Utilitarian, consequentialist theory is often invoked toward a solution of who deserves health care when there is not enough for everyone, and…… [Read More]

References

Brownstein, B. (1980). Pareto optimality, external benefits and public goods: a subjectivist approach. The Journal of Libertarian Studies, IV (1), 93-106. Retrieved from mises.org/journals/jls/4_1/4_1_6.pdf

Gensler, H. (1998). Ethics: a contemporary introduction. New York: Routledge.

Glannon, W. (2005). Biomedical ethics. New York: Oxford University Press.

Hare, R. (1963). Freedom and reason. London: Oxford University Press.
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Health Care Situation Medical Error Due to

Words: 2468 Length: 6 Pages Document Type: Essay Paper #: 27484220

Health Care Situation: Medical Error Due to Doctors' Bad Handwriting

Identify a health care news situation that affects a health care organization such as a hospital, clinic or insurance company.

I have identified the following health care news situation as the topic of my paper: "Poor Handwriting of Doctors and its implied risks for the Patient, Hospital and Medical Malpractice Insurance." Poor handwriting of physicians resulting in poor legibility of entries into patients' medical records carries very dramatic risks for all above-mentioned interest bearers. It can result in severe health danger for the patient and - in extreme situations - even cause a patient's death. Doctors' bad penmanship has long been seen a problem within organized medicine and the patient safety movement. Three American Medical Association (AMA) policies dating back to 1992, urge doctors to "improve the legibility of handwritten orders for medications" and review all orders for accuracy and…… [Read More]

References

Berwick, Donald M. & Winickoff, David E. (1996). The truth about doctors' handwriting: a prospective study. BMJ Vol. 313 (21-28 December 1996). 1657-1658. www.bmj.com/content/313/7072/1657.full, accessed 21 August 2011.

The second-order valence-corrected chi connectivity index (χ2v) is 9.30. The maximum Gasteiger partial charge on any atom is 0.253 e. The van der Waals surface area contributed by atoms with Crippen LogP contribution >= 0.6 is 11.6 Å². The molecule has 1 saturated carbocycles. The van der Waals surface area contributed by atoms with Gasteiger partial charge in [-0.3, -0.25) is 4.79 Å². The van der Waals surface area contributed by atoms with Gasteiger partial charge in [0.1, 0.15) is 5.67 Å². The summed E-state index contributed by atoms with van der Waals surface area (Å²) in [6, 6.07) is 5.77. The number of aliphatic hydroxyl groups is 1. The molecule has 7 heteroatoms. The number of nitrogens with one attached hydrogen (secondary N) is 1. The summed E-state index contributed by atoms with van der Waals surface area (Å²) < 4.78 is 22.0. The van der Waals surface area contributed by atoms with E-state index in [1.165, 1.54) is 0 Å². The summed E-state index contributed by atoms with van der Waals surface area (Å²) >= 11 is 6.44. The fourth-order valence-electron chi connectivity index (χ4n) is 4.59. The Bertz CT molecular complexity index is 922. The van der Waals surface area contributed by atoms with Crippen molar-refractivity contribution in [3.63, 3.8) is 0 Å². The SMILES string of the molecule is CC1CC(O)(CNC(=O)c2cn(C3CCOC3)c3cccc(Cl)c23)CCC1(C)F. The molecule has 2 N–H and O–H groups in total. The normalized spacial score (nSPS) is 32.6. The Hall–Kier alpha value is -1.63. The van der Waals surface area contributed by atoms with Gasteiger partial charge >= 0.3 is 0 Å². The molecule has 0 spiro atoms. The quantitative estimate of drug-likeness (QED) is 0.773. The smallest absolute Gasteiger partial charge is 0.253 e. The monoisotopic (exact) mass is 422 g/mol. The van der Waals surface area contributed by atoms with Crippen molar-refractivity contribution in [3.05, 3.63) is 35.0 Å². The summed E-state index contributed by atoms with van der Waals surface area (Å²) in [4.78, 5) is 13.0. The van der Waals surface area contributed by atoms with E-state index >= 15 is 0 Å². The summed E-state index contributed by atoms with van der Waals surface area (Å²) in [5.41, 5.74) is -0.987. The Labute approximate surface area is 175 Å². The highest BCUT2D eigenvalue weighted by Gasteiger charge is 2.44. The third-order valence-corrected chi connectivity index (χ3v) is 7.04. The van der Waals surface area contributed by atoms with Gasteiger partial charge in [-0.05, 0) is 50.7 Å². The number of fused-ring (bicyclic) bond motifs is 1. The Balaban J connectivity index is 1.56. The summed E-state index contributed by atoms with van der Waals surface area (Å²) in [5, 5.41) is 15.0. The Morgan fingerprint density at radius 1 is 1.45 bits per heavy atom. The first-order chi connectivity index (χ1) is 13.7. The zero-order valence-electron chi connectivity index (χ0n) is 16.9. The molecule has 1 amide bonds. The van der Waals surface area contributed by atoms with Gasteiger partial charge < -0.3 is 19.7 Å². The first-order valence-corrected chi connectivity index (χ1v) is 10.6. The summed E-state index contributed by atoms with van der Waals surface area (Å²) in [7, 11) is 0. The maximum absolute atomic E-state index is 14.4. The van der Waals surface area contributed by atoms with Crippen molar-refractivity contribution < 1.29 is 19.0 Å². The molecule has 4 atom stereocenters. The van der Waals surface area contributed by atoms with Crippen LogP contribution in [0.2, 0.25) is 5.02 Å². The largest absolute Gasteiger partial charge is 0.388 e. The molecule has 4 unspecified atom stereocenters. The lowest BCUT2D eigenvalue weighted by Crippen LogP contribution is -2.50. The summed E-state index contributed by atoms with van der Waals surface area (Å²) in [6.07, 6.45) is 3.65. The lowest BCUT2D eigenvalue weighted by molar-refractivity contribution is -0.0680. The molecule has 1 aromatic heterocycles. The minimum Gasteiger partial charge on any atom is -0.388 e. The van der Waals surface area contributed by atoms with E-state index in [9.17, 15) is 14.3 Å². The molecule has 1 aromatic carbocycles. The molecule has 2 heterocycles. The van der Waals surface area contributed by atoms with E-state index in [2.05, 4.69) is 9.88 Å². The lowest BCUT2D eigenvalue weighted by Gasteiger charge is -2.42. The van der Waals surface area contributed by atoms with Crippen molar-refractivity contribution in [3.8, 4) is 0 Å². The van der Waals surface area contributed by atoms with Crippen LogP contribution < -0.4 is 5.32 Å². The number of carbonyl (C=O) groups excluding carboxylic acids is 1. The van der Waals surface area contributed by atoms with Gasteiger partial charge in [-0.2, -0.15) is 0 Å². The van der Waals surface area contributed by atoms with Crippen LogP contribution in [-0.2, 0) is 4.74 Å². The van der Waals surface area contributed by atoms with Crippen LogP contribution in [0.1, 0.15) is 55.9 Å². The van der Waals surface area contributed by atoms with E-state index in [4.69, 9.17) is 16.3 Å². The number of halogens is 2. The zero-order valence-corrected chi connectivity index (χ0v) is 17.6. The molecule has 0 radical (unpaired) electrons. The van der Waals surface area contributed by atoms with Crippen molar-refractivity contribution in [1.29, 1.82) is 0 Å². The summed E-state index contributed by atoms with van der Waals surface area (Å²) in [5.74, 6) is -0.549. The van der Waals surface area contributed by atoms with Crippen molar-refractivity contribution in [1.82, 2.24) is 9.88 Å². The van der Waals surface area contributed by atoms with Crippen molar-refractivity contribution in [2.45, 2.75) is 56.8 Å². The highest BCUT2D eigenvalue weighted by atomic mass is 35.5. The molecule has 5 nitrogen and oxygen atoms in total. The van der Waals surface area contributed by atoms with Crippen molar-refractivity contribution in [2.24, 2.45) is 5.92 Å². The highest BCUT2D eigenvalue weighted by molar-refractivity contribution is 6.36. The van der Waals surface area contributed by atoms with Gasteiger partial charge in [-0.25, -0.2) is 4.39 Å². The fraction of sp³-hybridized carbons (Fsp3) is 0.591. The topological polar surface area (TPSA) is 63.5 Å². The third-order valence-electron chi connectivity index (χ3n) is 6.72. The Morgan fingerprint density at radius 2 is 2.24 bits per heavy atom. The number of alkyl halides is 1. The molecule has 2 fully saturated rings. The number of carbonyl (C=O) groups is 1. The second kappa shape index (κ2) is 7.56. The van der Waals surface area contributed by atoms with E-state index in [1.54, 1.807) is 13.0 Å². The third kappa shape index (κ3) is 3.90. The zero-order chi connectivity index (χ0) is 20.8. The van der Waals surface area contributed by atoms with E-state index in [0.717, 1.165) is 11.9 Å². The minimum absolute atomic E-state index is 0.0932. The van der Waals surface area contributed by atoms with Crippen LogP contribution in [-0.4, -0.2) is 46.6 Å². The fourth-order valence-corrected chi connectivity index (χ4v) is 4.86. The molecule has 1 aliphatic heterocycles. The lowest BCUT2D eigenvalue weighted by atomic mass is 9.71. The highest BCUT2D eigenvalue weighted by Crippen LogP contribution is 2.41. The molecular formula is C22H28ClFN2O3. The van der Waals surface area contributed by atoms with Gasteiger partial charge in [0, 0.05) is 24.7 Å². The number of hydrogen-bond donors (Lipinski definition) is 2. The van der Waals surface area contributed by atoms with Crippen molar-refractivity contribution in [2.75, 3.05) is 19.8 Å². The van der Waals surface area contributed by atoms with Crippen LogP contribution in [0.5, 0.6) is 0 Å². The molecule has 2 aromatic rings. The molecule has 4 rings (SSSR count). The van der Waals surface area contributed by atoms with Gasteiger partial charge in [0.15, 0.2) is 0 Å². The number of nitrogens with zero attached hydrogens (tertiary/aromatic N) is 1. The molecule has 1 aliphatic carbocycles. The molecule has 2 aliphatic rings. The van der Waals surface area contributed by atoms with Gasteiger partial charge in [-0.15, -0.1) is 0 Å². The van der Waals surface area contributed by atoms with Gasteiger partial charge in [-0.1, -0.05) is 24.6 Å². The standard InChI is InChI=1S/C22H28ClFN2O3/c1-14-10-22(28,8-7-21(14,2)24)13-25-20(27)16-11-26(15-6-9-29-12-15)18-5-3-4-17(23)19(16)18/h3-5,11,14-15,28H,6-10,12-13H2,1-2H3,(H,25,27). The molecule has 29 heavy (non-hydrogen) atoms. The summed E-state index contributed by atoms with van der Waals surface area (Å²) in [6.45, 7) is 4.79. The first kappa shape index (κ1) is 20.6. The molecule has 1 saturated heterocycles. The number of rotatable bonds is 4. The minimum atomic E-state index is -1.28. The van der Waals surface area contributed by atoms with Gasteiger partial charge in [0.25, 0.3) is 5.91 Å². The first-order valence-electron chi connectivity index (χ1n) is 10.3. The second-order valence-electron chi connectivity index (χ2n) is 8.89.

Bruner, Anne & Kasdan, Morton.L. Handwriting Errors: Harmful, Wasteful and Preventable.

1-4. www.kyma.org/uploads/file/.../Harmful_wasteful_and_preventable.pdfSimilar, accessed 22 August 2011.

Gallant, Al. (22 November 2009). For a secure electronic health record implementation, user authentication is key. 1-2). searchhealthit.techtarget.com/.../User-authentication-is-critical-for-pl.., accessed 24 August 2011.
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Health Politics and Policy Matt

Words: 701 Length: 2 Pages Document Type: Essay Paper #: 75272452

The Obama administrate had just announced that they would be revoking federal funding for the Medicaid Women's Health Program amid a fight over several clinics that were affiliated to providers of abortion amshaw & Belluck, 2012()

Gov. Perry issues a letter to Thomas Suehs who is the head of the Texas Health and Human Services Commission directing him to work with the legislative leaders to identify potential sources of funds to keep the program afloat amshaw & Belluck, 2012()